Contrary to Next’s report of particularly low sales over the Christmas period, this year Sainsbury’s has reported that its sales were better than expected.
Sainsbury’s chief executive Mike Coupe said the supermarket had traded well in “a highly competitive market”.
However, the company has reported a 0.4 percent fall in like-for-like sales excluding fuel in the three months to 9 January compared with a year earlier.
It comes as Morrisons surprised by reporting its first positive sales in more than a year, and department stores such as John Lewis and Debenhams like-for-like sales soared.
Meanwhile, Mr Coupe said the 0.4 percent decline in Sainsbury’s third quarter sales was an improvement on the previous two quarters and he expects the second half of the financial year to be better than the first half.
He added sales in the seven days to Christmas were 2.6 percent higher at 30 million.
Himanshu Pal, an analyst at Kantar Worldpanel said Sainsbury’s had done “quite well” over the Christmas period, given the 2.6 percent rise in transactions and a rise in market share.
“Sainsbury’s is making the right moves in simplifying its pricing and strategy and reducing multi-buy offers,” he added.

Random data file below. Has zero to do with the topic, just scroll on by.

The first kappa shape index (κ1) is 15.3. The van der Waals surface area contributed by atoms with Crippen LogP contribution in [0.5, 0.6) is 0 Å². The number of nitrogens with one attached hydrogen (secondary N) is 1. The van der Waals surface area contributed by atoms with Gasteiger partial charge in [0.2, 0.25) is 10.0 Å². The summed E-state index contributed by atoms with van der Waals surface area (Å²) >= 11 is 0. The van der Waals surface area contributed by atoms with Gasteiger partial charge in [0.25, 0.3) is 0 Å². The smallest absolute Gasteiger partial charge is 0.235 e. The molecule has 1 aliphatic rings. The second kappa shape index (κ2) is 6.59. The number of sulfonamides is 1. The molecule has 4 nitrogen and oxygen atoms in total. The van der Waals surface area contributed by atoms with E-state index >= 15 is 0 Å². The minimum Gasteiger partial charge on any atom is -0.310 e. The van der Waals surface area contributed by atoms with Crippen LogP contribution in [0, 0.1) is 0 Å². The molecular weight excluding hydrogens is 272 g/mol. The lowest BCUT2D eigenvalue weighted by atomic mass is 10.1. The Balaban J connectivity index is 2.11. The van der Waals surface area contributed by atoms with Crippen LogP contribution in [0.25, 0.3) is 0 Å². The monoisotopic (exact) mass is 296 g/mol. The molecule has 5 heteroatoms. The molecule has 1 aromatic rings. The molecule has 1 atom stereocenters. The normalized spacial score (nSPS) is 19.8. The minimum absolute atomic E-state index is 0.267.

Mr Pal added there is “a slight fightback from the big four supermarkets in terms of pricing and investment”.
But he said he expected the discounters such as Aldi and Lidl, to continue to rule the market share.
Mr Coupe said Sainsbury’s would “continue to remain competitive on price and our performance this quarter provides further evidence that our strategy is working”.
According to market share figures from research firm Kantar Worldpanel, Sainsbury’s was the best performing of the big four supermarkets – Tesco, Sainsbury’s, Asda and Morrisons.
According to stock broker, Bernstein, Sainsbury’s was also the only listed supermarket to open new stores in the period, with 16 new convenience stores.
The group said sales were helped by its TV advertising campaign featuring children’s fictional character Mog the cat. The advert was viewed almost 37 million times online and sales of a book and soft toy raised more than £1.5m for Save the Children.